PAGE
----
After earthquakes, hurricanes, and United Nations sex rings have ravaged Haiti, it might be fair to call the locale a hell on earth. In the aftermath of the massive 2010 earthquake, the UN further deteriorated the situation by introducing cholera to the poverty stricken nation. Six years would pass before the U.N. admitted its role in bringing the infection to Haiti.

In the intervening years, thousands of Haitians died from the infection that spread uncontrollably through lack of infrastructure and poor medical treatment. While shockingly little was done by the United Nations in response to the disaster, the tragedy allowed micro-lenders and re-insurers to quickly move in, profiting where critics say aid organizations should have provided help.

The United Nations dispatched peacekeepers to aid the recovery process after a severe earthquake struck Haiti in 2010. Unfortunately the peacekeepers added to the Haitian death toll after introducing cholera to the already devastated environment, apparently brought over by UN peacekeepers from Nepal. It was not until 2016 that the UN finally admitted responsibility for the outbreak. Cholera was not the only plague brought to Haiti by U.N. peacekeepers. As previously reported by Disobedient Media, peacekeepers were revealed to have also been operating a Haitian sex ring in the country from 2004 to 2007.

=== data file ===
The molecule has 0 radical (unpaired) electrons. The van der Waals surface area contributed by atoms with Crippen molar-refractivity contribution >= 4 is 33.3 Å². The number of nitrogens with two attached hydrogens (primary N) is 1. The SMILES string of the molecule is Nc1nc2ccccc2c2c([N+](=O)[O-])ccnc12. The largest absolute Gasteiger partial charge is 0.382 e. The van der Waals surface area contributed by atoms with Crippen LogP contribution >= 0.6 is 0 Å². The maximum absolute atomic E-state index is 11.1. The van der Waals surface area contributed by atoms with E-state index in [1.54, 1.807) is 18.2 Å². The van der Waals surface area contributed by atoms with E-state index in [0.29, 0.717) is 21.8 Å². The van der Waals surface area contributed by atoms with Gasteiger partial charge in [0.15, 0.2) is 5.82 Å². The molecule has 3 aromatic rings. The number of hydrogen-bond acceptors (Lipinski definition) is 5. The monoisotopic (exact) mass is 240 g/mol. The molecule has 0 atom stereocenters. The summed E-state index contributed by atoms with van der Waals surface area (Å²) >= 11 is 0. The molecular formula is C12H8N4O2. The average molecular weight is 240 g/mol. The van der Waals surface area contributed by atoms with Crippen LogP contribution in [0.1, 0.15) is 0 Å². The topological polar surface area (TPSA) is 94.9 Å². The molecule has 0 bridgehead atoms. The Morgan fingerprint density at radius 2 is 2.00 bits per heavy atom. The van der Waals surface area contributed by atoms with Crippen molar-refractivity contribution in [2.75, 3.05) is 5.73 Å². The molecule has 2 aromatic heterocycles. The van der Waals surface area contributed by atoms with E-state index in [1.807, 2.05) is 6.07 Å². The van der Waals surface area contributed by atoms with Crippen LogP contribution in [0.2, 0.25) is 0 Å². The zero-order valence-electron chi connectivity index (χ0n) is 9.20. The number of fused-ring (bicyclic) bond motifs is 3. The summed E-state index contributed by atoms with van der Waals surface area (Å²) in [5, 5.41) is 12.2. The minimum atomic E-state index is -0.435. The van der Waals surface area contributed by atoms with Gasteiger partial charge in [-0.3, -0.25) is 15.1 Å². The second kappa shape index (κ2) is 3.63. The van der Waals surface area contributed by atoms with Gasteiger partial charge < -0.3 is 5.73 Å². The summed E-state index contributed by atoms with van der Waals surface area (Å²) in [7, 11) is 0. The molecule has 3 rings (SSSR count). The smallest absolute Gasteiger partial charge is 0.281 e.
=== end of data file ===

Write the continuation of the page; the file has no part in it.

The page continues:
Bill Clinton was appointed as the United Nation’s special envoy to Haiti at the time of the cholera outbreak, but immediately focused on helping negotiate the release of child trafficker Laura Silsby and her co-defendants before giving attention to Haiti’s plethora of other issues.

Just over ten thousand Haitians are officially reported to have died as a result of the cholera epidemic. However, a study conducted by Doctors Without Borders estimated that this figure may represent a vast underestimation of the death toll. The New York Times reported the results “could multiply the known death toll by roughly a factor of three, at least in the first six months of the epidemic, when it was most intense.” Many of those who died never made it to hospitals, where official counts of the dead were made.